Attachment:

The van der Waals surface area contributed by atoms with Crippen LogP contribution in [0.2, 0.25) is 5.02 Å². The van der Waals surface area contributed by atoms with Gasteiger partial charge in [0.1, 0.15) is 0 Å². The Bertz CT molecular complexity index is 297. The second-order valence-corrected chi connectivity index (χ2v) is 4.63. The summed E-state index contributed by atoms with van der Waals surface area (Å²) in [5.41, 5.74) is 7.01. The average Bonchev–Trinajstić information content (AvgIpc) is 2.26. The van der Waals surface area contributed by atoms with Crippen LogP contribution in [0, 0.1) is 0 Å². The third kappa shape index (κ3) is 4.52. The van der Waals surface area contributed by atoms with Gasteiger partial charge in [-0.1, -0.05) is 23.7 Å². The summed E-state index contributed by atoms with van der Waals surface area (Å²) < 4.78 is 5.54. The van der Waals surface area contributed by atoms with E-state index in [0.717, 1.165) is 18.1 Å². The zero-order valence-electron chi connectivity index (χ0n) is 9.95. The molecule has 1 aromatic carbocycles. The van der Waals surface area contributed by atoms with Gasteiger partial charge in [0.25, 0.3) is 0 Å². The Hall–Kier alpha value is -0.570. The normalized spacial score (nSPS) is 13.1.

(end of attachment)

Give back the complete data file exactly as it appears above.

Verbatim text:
The van der Waals surface area contributed by atoms with Crippen LogP contribution in [0.2, 0.25) is 5.02 Å². The van der Waals surface area contributed by atoms with Gasteiger partial charge in [0.1, 0.15) is 0 Å². The Bertz CT molecular complexity index is 297. The second-order valence-corrected chi connectivity index (χ2v) is 4.63. The summed E-state index contributed by atoms with van der Waals surface area (Å²) in [5.41, 5.74) is 7.01. The average Bonchev–Trinajstić information content (AvgIpc) is 2.26. The van der Waals surface area contributed by atoms with Crippen LogP contribution in [0, 0.1) is 0 Å². The third kappa shape index (κ3) is 4.52. The van der Waals surface area contributed by atoms with Gasteiger partial charge in [-0.1, -0.05) is 23.7 Å². The summed E-state index contributed by atoms with van der Waals surface area (Å²) < 4.78 is 5.54. The van der Waals surface area contributed by atoms with E-state index in [0.717, 1.165) is 18.1 Å². The zero-order valence-electron chi connectivity index (χ0n) is 9.95. The molecule has 1 aromatic carbocycles. The van der Waals surface area contributed by atoms with Gasteiger partial charge in [0.25, 0.3) is 0 Å². The Hall–Kier alpha value is -0.570. The normalized spacial score (nSPS) is 13.1.